Inquisition Post Mortem of William Feldwick
Delivered to the court 27th day of June in the 15th year of the reign of King Charles by the hand of Robert Pickeringe, gent, with writ. (Chancery annotation)
An indented inquisition taken at Eastgrinstead in the county aforesaid, the fifth day of August in the tenth year of the reign of our lord Charles, by Grace of God, King of England, Scotland, France and Ireland, Defender of the Faith &c before Robert Pickering, Esquire, Escheator of our lord the King in the county aforesaid, by virtue of a writ of our lord King, of Diem Clausit Extremum, to hold an inquiry after the death of William Feldwicke, deceased, directed to the same Escheator and annexed to this inquisition, by the oaths of John Cripps, Edward Ley, Richard Best, Thomas Cripps, Edward Allin, John Underhill, Henry Browne, John Burnapp, Thomas Borer, William Harman, William Kidder, William Hurds, Edward Cripps, Edward Lucas, William Freeman, Robert Westborne, Thomas Best, George Drury, Richard Lewes, Abraham Bartholomew and Robert B__, honest and lawfull men of the said county, who say upon their oaths aforesaid that the said William Feldwicke before he died and at the time of his death was seized in his demesne as of a fee, of and in one messuage, one barn, and certain lands and tenements with appurtenances, containing by estimation forty acres commonly called or known by the name of Feldwicks, situate, lying and being in the parishes of Westhothly and Ardingly in the county aforesaid and of and in one other parcel of land with appurtenances in Westhothly containing by estimation thirty acres of land called Nicoles alias Homewoods, and of and in all that portion of tithes part of the Rectory of Westhothly aforesaid And that the said William Feldwicke, being as mentioned seized of all and singular the premises, the same William made his last will and testament in writing bearing the date the twenty fifth day of July in the year of our Lord a thousand six hundred and twenty eight and by the same he willed and bequeathed all and singular the premises as follows (amongst other things) in the follwowing English words, namely: (Document then recites a large part of William Feldwick's will, see attached will)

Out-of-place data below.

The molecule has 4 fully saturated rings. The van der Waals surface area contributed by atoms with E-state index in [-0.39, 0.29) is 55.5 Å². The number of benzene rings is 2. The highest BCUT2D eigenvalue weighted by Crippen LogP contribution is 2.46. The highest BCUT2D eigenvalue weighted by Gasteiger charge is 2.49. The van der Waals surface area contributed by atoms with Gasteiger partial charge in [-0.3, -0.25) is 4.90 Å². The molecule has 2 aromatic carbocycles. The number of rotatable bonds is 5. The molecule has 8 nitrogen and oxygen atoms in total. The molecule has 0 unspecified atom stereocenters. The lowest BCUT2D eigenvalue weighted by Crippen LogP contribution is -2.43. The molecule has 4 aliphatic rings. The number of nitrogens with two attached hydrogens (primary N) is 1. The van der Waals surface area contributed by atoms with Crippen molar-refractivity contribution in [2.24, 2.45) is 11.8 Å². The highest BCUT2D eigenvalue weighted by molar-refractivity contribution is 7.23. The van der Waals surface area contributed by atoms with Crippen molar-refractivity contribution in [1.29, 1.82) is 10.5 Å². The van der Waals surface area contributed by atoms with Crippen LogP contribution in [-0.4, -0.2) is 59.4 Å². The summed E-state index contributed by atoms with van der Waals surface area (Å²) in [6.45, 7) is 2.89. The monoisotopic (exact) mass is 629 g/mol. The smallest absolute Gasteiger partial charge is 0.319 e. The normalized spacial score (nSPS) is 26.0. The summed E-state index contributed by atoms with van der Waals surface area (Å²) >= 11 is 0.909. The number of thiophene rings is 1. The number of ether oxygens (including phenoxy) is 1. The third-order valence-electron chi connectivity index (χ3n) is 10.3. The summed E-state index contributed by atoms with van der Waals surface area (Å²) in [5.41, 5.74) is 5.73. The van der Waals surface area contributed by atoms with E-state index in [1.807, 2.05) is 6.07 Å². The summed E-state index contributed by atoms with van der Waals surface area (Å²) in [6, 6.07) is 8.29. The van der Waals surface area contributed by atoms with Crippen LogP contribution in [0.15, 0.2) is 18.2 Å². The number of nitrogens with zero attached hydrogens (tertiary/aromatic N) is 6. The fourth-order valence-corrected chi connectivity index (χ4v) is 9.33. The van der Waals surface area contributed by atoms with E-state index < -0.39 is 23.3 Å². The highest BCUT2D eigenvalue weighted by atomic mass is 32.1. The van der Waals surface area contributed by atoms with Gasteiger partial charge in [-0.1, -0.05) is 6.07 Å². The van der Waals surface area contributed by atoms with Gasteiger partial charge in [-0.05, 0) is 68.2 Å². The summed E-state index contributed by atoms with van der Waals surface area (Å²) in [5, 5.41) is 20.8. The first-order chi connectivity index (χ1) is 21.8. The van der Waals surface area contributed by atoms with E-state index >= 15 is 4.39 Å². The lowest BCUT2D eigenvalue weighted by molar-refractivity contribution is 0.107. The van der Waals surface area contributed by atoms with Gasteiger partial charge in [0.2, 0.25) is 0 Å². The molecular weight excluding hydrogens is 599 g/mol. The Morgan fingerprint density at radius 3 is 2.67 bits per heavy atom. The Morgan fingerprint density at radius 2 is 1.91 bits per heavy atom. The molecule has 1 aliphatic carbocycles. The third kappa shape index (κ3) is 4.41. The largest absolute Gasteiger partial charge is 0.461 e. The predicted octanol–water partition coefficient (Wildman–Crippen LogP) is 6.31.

As by this last will and testament the jurors aforesaid upon the taking of this inquisition shall more clearly and fully show. And the jurors aforesaid futher say that the said William Feldwicke named in the said writ, being thus siezed of all and singular the premises as shown, on the twenty fourth day of August* in the ninth year of our lord Charles, King of England &c, at Westhothly aforesaid, died seized of such estate, and that the said John Feldwicke is and at the time of the death of the said William Feldwicke named in the said writ was the son and next heir of the said William Feldwicke named in the said writ and at the time of his death was of the age of forty years or more and that the said messuage, barn, lands and tenements aforesaid called Feldwicks are held and at the time of the death of the said William Feldwicke named in the said writ, were held of the most noble Charles, Earl of Nottingham as of his manor of Plumpton Buskage in the county aforesaid by fealty, but by what other service the said jurors do not know, and are worth yearly in all issues after deductions twenty seven shillings and four pence. And that the said other parcel of land with appurtenances called Nicolls alias Homewoods is held and at the time of the death of the said William Feldwicke named in the said writ, was held of the said lord the King in free socage in chief, by fealty only, but not by knight's service, and is worth yearly in all issues after deductions sixteen shillings and eight pence, and that the said portion of tithes, part of the Rectory of Westhothly aforesaid, is held, and at the time of the death of the said William Feldwicke, named in the said writ, was held as the rest of the Rectory of Westhothly, namely, of our lord the King as of his manor of Eastgrenwich in the county of Kent, in free and common socage and not in chief nor by knight's service and is worth yearly in all issues after deductions ten shillings. And further the said jurors say upon thier oaths that the said William Feldwicke named in the said writ held no other or more lands or tenements at the time of his death, of any other person or persons in his demesne or service as far as they had noticed. In witness of which matter to one part of this inquisition remaining in the keeping of the Escheator, the said Escheator and the said jurors have put thier seals and to the other part remaining in the keeping of the jurors the said Escheator has put his seal the day and year first abovesaid
Robert Pickering, Escheator
* According to parish records, William Feldwick was buried on 24th June 1633 so he cannot have died in August.
Translated from the original Latin document held in The National Archives C 581/115 by Jane Wicks